Disney Pixar’s “Coco”: Why This Animated Movie Means So Much To Latino Families

It’s hard for me to describe my excitement when I first heard that the new Disney•Pixar movie Coco would be released this year. I have actually been following the story of the making of Coco for a while and it fills my heart with joy to see Disney embracing my culture and pulling together the talent of so many amazing Latinos to create a loving and warm depiction of the Day of the Dead holiday. We love Disney and I really appreciate that Disney has taken the time to make sure that Coco stays “culturally honest”, in the words of director Lee Unkrich (Up, Toy Story 3). From recording el Son Jarocho (Mexican folk music) in Mexico and putting together a cultural consultant group to an all Latino cast, it’s clear that Disney recognizes the responsibility that comes with creating a movie that focuses on such an important Latino tradition.

I have always loved traditions and stories, specially family stories. As a child there was nothing more exciting for me than going to my grandmother’s house, which was filled with antiques and family heirlooms. I would always ask her to show me old photo albums and old souvenirs from her travels or antiques that used to belong to my great grandparents: a silver brush, a doll, my great grandfather’s military uniform or my great grandmother’s paintings. I would listened in awe to the stories about revolutions, coups and horse drawn carriages and feel myself being transported as I surrounded myself with photos and memories of my ancestors.

Disney Pixar Coco Movie poster

When the Day of the Dead came around and our entire family got together everyone would tell stories about grandparents, great grandparents and even lost cousins. It was a happy time to remember and just for a moment it felt as though all of those family members that has passed away where there, among us, coming alive in everyone’s memories and filling our hearts. Reminiscing about deceased loved ones bring them back in a very real way. By remembering them and even learning about those ancestors you never got a chance to meet you ensure that they live on in every family member’s heart and are never forgotten. The Day of the Dead is a pretty amazing holiday, it’s a time to share with family, to learn about family and to strengthen family bonds! There are not gifts to shift the kid’s attention to material things: it’s all about family, tradition and bonding.

Now that we live in the US away from extended family it’s even more important for me to celebrate this beloved holiday with my kids and get an opportunity to share with them all about those family members they never met and tell them about our family’s history and traditions. However celebrating a holiday none of their friends celebrate can be difficult at times, they are not surrounded by these traditions like I was growing up in Guatemala. This is why Coco means so much to me and to my family: it brings the tradition and meaning of The Day of the Dead into the “mainstream”, it shows my kids that the country they call home embraces their culture and it provides a healthy dose of Latino culture to those who are not familiar with the meaning of the Day of the Dead; which is much more than colorful sugar skulls. But above all Coco is delivering a positive depiction of Latinos devoid of those painful stereotypes that are so common in movies and TV, as you can see in the trailer below. (Unlike the last animated movie about the Day of the Dead, “The Book of Life”, which in my opinion got it all wrong with it’s drunk mariachis and curvaceous heroine!)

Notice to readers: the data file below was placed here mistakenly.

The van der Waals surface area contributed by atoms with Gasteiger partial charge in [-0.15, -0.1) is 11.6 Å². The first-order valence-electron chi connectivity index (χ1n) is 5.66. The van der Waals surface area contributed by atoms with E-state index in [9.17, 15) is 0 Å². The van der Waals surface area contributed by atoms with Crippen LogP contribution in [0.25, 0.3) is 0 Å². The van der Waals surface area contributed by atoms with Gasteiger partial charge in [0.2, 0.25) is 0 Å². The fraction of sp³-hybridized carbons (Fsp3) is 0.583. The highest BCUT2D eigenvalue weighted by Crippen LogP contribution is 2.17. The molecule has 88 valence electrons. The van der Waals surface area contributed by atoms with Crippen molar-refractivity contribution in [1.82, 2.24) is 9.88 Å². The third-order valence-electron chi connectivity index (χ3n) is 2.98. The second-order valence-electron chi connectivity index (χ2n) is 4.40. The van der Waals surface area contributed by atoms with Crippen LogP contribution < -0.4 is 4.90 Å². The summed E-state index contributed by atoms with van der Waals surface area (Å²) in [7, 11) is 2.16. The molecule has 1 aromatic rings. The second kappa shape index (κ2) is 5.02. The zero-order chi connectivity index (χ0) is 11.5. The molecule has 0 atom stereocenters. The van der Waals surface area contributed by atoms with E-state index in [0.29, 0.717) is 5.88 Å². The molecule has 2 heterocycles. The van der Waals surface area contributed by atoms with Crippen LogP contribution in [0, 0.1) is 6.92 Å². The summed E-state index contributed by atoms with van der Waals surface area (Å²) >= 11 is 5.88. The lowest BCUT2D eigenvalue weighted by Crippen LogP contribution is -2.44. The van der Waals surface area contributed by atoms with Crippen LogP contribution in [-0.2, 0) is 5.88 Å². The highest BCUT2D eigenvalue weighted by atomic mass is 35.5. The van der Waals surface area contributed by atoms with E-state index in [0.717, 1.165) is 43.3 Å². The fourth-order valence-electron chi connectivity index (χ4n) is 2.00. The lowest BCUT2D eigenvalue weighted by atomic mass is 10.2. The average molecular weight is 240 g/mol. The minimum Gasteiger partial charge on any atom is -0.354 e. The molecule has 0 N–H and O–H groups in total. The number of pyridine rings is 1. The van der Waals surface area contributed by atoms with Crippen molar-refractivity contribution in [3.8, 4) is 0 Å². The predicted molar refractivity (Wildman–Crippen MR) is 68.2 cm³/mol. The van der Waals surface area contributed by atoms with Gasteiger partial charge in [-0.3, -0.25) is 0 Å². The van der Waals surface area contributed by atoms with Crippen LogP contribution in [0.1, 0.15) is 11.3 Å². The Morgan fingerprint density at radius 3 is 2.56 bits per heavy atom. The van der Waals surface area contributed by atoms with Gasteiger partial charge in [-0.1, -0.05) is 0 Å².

Now I do want to clarify that Guatemalan traditions surrounding the Day of the Dead are quite different than Mexican traditions, which this movie focuses on, but the meaning of the holiday is the same. Since we moved to the United States we have adopted many Mexican traditions like creating an altar with photos of our loved ones that have passed away since we can’t go to the cemetery and bring flowers to the graves of our deceased family members. We have many children’s books about the Day of the Dead, all of them depicting the Mexican traditions, that have helped us explain the history and meaning of the holiday to our kids so they really identify more with the Mexican traditions and they are really excited to see Coco!

I know that like my family, many Latino families will identify with Coco and celebrate this movie that embraces Latino culture in such a loving and beautiful way.

“Coco” will be in theaters November 22, 2017 and we can not wait! You can learn more about the movie by visiting the Coco Facebook page and following @PixarCoco on Instagram.

Paula Bendfeldt-Diaz

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14 thoughts on “Disney Pixar’s “Coco”: Why This Animated Movie Means So Much To Latino Families”

  1. This article is great, and I’m also very excited for this movie.

    Btw, the directors name is Lee Unkrich not Urlich 🙂

  2. Sorry, it´s not “latino” culture, it´s Mexican culture. Chilean, Venezuelans, Salvadorians, etc dont have anything to do with the Day of the Death that was originated form the Aztecs. The credit is only in Mexico, give credit when credit is due.

    • Hi Gerardo. Yes, Coco is about a Mexican tradition but I am from Guatemala and we celebrate the Day of the Dead. This article is about how this movie is important to Latino families like mine. I am not Mexican but I strongly identify with this movie as so do many Latinos.

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